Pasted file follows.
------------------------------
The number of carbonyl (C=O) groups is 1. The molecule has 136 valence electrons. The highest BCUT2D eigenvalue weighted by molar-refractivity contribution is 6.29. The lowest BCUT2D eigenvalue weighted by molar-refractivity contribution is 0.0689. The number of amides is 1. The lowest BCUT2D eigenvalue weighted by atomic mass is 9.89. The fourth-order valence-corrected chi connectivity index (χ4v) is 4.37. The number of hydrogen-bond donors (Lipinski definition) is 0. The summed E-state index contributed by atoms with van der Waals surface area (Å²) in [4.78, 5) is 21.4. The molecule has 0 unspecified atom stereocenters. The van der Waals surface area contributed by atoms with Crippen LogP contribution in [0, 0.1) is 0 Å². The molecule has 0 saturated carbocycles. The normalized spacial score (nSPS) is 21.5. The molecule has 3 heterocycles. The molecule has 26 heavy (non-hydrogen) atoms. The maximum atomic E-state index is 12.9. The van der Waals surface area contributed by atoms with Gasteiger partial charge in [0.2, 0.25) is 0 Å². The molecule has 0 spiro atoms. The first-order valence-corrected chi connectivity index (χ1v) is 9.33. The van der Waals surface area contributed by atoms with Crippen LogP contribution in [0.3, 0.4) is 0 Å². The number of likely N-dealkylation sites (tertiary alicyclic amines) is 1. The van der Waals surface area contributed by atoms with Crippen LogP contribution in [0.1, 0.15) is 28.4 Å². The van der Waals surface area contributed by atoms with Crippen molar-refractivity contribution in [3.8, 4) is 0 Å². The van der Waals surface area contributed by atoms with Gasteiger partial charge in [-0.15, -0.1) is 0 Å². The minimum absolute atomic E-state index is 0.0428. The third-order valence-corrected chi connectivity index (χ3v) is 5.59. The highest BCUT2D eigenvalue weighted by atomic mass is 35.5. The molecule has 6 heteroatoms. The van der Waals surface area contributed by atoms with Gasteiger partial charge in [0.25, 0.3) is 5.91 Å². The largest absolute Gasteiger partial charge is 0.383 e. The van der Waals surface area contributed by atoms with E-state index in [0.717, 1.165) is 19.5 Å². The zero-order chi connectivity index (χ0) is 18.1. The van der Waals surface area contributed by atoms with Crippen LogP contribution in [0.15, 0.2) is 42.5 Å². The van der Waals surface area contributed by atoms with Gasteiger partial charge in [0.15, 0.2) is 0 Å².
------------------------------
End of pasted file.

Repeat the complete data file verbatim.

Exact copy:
The number of carbonyl (C=O) groups is 1. The molecule has 136 valence electrons. The highest BCUT2D eigenvalue weighted by molar-refractivity contribution is 6.29. The lowest BCUT2D eigenvalue weighted by molar-refractivity contribution is 0.0689. The number of amides is 1. The lowest BCUT2D eigenvalue weighted by atomic mass is 9.89. The fourth-order valence-corrected chi connectivity index (χ4v) is 4.37. The number of hydrogen-bond donors (Lipinski definition) is 0. The summed E-state index contributed by atoms with van der Waals surface area (Å²) in [4.78, 5) is 21.4. The molecule has 0 unspecified atom stereocenters. The van der Waals surface area contributed by atoms with Crippen LogP contribution in [0, 0.1) is 0 Å². The molecule has 0 saturated carbocycles. The normalized spacial score (nSPS) is 21.5. The molecule has 3 heterocycles. The molecule has 26 heavy (non-hydrogen) atoms. The maximum atomic E-state index is 12.9. The van der Waals surface area contributed by atoms with Gasteiger partial charge in [0.2, 0.25) is 0 Å². The molecule has 0 spiro atoms. The first-order valence-corrected chi connectivity index (χ1v) is 9.33. The van der Waals surface area contributed by atoms with Crippen LogP contribution in [0.3, 0.4) is 0 Å². The number of likely N-dealkylation sites (tertiary alicyclic amines) is 1. The van der Waals surface area contributed by atoms with Crippen LogP contribution in [0.1, 0.15) is 28.4 Å². The van der Waals surface area contributed by atoms with Crippen molar-refractivity contribution in [3.8, 4) is 0 Å². The van der Waals surface area contributed by atoms with Gasteiger partial charge in [-0.15, -0.1) is 0 Å². The minimum absolute atomic E-state index is 0.0428. The third-order valence-corrected chi connectivity index (χ3v) is 5.59. The highest BCUT2D eigenvalue weighted by atomic mass is 35.5. The molecule has 6 heteroatoms. The van der Waals surface area contributed by atoms with Gasteiger partial charge in [0.25, 0.3) is 5.91 Å². The largest absolute Gasteiger partial charge is 0.383 e. The van der Waals surface area contributed by atoms with E-state index in [0.717, 1.165) is 19.5 Å². The zero-order chi connectivity index (χ0) is 18.1. The van der Waals surface area contributed by atoms with Crippen LogP contribution in [0.15, 0.2) is 42.5 Å². The van der Waals surface area contributed by atoms with Gasteiger partial charge in [0.15, 0.2) is 0 Å².